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PolitiFact is a fact-checking website that examines the statements made by American political figures and pundits. It is run by the Tampa Bay Times (formerly the St. Petersburg Times).

PolitiFact was launched in 2007, a project of longtime political reporter Bill Adair (who left the site in 2013) and web developer Matt Waite. According to Waite, it is an attempt to break down fact-checking to an elemental, data-based level, inspired by suggestions by EveryBlock founder Adrian Holovaty.

While it offers deeply researched narrative assessments of political claims’ veracity, PolitiFact is most well-known for its six-level ranking system, which classifies claims as “true,” “mostly true,” “half true,” “barely true,” “false,” and — most famously — “pants on fire.” The site also analyzes changes in politicians’ policy stances via its flip-flop assessor: “no flip,” “half flip,” “full flop.”

PolitiFact received the 2009 Pulitzer Prize for national reporting for its work on the 2008 election. It has done live fact-checking on a presidential debate via Twitter, and it is tracking the status of 510 campaign promises made by President Barack Obama.

In early 2010, PolitiFact began partnering with other news organizations to create new versions of its project. It launched PolitiFact Texas with the Austin American-Statesman in January 2010 and PolitiFact Florida with the Miami Herald in March 2010. As of February 2014, PolitiFact had partnerships with 10 states, including Georgia, New Jersey, Ohio, Oregon, Rhode Island, Tennessee, Virginia, and Wisconsin. Its first international partner, PolitiFact Australia, launched in May 2013. Partner news organizations pay $1,000 per month to PolitiFact for the service. It has also announced the launch of a PolitiFact News Service that allows newspapers to subscribe to its national content. As of mid-2012, it had four full-time fact-checkers at its national office, plus 36 journalists working at its state sites.

In April 2010, PolitiFact began working with ABC News’ “This Week” to evaluate statements of its guests each week. The site has also worked with NPR to fact-check the 2010 midterm campaigns and plans to work with Politico to fact-check 2012 campaign speeches.

In October 2013, PolitiFact announced plans to launch PunditFact, a site dedicated to fact-checking the claims of pundits, columnist, bloggers, and talk show guests. The site was initially funded by $625,000 in grants from the Ford Foundation and the Democracy Fund.

In light of its success, some journalism observers have pointed to PolitiFact as a modern successor to the form of traditional accountability journalism. However, it has also been criticized as giving a false veneer of authority to its occasionally questionable rulings, particularly in light of its controversial 2011 “Lie of the Year.”

PolitiFact has launched two mobile apps, one for $1.99 that had sold 24,000 copies as of August 2012 and the other for free.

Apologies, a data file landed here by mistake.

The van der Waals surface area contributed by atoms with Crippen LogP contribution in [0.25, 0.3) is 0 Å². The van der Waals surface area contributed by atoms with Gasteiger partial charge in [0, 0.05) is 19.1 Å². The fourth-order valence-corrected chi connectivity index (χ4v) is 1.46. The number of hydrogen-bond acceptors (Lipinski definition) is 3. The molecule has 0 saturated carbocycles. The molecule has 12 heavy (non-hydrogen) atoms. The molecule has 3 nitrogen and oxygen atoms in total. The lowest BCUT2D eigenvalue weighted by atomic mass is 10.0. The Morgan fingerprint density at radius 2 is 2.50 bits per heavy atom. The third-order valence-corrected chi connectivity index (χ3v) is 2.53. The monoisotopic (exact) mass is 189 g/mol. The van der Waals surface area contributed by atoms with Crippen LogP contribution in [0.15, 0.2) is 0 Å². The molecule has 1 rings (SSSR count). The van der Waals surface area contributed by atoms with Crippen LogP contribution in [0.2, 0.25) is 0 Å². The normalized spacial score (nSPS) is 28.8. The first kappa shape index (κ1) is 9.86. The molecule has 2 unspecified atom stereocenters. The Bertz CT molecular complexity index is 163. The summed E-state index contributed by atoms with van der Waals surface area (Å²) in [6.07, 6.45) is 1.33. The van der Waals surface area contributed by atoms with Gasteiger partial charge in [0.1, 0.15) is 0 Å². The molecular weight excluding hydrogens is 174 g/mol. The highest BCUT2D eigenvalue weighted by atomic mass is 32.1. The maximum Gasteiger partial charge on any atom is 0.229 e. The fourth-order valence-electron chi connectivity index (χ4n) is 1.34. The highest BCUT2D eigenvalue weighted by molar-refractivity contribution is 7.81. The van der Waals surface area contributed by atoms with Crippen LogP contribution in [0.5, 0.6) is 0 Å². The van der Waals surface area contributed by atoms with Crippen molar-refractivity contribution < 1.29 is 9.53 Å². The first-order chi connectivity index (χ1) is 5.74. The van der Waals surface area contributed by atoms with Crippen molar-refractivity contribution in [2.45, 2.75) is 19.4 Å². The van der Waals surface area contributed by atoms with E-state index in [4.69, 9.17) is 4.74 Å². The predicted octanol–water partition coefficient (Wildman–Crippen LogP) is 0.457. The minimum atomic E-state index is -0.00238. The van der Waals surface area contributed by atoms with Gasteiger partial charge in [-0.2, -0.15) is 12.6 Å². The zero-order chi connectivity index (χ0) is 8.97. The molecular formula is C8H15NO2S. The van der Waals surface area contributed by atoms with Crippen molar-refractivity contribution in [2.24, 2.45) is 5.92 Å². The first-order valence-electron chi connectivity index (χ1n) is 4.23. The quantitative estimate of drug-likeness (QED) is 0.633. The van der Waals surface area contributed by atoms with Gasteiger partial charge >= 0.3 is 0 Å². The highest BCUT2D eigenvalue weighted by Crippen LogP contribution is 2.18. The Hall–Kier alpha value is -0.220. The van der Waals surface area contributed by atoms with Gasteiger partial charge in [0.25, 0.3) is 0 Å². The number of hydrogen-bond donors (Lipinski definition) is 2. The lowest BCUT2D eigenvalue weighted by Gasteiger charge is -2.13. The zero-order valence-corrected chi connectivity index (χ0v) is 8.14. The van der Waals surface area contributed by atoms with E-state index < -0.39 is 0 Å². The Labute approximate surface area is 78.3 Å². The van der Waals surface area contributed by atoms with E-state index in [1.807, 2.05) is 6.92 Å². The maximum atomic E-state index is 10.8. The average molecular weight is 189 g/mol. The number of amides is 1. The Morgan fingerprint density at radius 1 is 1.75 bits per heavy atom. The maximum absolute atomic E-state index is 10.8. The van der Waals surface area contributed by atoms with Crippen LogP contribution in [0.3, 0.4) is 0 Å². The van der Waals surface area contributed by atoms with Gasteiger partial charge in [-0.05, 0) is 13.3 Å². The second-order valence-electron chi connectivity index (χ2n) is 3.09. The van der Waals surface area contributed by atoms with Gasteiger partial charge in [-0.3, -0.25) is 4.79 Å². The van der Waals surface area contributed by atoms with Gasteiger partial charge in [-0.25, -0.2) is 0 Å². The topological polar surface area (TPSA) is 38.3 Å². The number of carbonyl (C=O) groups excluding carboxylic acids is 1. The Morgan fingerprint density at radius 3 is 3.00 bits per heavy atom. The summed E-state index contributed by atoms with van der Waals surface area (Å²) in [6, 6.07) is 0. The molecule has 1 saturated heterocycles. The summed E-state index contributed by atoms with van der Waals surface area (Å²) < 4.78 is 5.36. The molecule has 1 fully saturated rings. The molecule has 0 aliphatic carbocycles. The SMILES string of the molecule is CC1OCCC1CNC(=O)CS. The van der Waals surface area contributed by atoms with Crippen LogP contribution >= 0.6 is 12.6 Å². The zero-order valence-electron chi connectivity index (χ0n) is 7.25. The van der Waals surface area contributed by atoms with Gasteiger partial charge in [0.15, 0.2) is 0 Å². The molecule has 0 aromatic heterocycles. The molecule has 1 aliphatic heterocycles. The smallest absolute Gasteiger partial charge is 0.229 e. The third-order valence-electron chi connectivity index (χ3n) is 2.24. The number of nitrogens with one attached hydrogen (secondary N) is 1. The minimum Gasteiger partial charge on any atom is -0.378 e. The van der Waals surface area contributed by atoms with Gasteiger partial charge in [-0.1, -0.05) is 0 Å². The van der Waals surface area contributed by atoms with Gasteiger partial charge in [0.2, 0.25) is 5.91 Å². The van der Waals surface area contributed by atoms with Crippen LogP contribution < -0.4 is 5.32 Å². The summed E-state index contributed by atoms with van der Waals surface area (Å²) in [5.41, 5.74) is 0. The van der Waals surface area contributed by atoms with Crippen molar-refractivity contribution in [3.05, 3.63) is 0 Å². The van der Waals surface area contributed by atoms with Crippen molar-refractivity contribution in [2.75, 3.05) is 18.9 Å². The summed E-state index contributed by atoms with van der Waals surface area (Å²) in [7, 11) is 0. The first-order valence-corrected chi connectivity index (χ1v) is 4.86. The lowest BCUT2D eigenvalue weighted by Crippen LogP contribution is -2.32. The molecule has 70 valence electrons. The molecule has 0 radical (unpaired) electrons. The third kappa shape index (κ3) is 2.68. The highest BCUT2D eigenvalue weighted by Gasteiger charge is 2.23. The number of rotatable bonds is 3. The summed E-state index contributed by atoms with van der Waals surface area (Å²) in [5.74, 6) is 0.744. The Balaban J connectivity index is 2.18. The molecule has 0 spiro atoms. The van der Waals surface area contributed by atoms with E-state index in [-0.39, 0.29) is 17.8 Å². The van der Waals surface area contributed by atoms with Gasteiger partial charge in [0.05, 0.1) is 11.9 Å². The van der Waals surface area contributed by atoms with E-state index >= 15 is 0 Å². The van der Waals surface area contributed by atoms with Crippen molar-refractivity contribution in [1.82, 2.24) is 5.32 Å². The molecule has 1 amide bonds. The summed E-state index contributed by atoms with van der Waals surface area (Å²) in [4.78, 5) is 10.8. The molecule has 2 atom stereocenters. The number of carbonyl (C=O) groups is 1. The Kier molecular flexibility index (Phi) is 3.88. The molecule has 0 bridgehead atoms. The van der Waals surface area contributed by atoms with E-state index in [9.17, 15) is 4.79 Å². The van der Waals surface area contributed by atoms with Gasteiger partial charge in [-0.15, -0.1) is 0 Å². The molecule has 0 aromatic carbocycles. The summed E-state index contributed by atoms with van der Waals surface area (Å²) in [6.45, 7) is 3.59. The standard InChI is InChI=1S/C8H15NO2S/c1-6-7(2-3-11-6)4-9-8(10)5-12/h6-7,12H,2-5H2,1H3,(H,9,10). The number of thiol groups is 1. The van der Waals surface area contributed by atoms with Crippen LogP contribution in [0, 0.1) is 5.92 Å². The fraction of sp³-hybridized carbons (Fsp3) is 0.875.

A guided tour of PolitiFact:

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Recent Nieman Lab coverage:
April 15, 2016 / Tatiana Walk-Morris
From Nieman Reports: The future of political fact-checking — In awarding its Lie of the Year title to Donald Trump last December, the staff at PolitiFact had a lot of material from which to choose. During the first GOP debate on August 6 in Cleveland, Ohio, the front-runner for th...
March 9, 2016 / Joseph Lichterman
The Political TV Ad Archive is making it easier for journalists to report on campaign spots — As the campaign in New Hampshire intensified leading up to the state’s presidential primary, New Hampshire Public Radio reporter Brian Wallstin wanted to understand more about the glut of political ads that were bl...
Feb. 16, 2016 / Joshua Benton
Brain food: Here are 15 smart people talking for 5 minutes each about journalism’s future — Newsgeist is “a gathering of 150 key practitioners and thinkers from the worlds of journalism, technology, and public policy who are re-imagining the future of the news,” usually (though not always) at Arizon...
Jan. 22, 2016 / Laura Hazard Owen
A Howard project is debunking myths about African-Americans and teaching students fact-checking — In December, NewsOne, a news platform aimed at African-American audiences, published a story with the headline “Buying Black: The Lifespan of a Dollar in African-American Communities Is Six Hours.” The story ...
June 26, 2015 / Laura Hazard Owen
“Learning to write again”: A Duke team tests a new way of reporting on New York City government — When Bill Adair and his team began their first structured story a few weeks ago, it took them 40 minutes to enter a single sentence. When you consider that most of their stories will be made up of hundreds of such senten...

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Primary author: Megan Garber. Main text last updated: February 27, 2014.
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